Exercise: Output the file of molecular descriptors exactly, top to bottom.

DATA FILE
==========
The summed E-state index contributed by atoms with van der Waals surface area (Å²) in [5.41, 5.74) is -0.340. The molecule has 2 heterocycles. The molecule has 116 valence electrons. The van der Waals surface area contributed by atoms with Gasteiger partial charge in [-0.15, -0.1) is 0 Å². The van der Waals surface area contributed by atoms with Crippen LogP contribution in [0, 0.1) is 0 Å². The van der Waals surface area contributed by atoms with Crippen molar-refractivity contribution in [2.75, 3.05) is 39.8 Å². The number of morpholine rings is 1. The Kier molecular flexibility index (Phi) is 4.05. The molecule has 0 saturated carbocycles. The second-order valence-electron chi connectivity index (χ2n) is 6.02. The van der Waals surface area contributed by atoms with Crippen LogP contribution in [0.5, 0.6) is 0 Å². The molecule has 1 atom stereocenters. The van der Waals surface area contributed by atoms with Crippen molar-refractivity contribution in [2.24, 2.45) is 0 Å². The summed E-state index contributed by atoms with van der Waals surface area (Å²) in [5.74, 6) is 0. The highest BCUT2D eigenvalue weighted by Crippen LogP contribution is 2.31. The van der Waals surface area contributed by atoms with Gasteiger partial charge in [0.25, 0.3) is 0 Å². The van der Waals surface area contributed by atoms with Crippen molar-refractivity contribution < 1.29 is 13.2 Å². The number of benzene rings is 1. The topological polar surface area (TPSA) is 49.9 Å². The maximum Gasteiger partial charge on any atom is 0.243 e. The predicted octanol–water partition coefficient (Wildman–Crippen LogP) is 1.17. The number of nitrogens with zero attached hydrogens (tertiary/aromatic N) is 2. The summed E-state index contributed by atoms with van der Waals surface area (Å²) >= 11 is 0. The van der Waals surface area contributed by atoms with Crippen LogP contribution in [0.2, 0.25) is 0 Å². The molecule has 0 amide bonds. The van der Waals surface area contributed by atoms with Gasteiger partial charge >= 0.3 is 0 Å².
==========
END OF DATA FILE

The summed E-state index contributed by atoms with van der Waals surface area (Å²) in [5.41, 5.74) is -0.340. The molecule has 2 heterocycles. The molecule has 116 valence electrons. The van der Waals surface area contributed by atoms with Gasteiger partial charge in [-0.15, -0.1) is 0 Å². The van der Waals surface area contributed by atoms with Crippen LogP contribution in [0, 0.1) is 0 Å². The van der Waals surface area contributed by atoms with Crippen molar-refractivity contribution in [2.75, 3.05) is 39.8 Å². The number of morpholine rings is 1. The Kier molecular flexibility index (Phi) is 4.05. The molecule has 0 saturated carbocycles. The second-order valence-electron chi connectivity index (χ2n) is 6.02. The van der Waals surface area contributed by atoms with Crippen LogP contribution in [0.5, 0.6) is 0 Å². The molecule has 1 atom stereocenters. The van der Waals surface area contributed by atoms with Crippen molar-refractivity contribution in [2.24, 2.45) is 0 Å². The summed E-state index contributed by atoms with van der Waals surface area (Å²) in [5.74, 6) is 0. The highest BCUT2D eigenvalue weighted by Crippen LogP contribution is 2.31. The van der Waals surface area contributed by atoms with Gasteiger partial charge in [0.25, 0.3) is 0 Å². The van der Waals surface area contributed by atoms with Crippen molar-refractivity contribution < 1.29 is 13.2 Å². The number of benzene rings is 1. The topological polar surface area (TPSA) is 49.9 Å². The maximum Gasteiger partial charge on any atom is 0.243 e. The predicted octanol–water partition coefficient (Wildman–Crippen LogP) is 1.17. The number of nitrogens with zero attached hydrogens (tertiary/aromatic N) is 2. The summed E-state index contributed by atoms with van der Waals surface area (Å²) >= 11 is 0. The van der Waals surface area contributed by atoms with Crippen LogP contribution in [0.2, 0.25) is 0 Å². The molecule has 0 amide bonds. The van der Waals surface area contributed by atoms with Gasteiger partial charge >= 0.3 is 0 Å².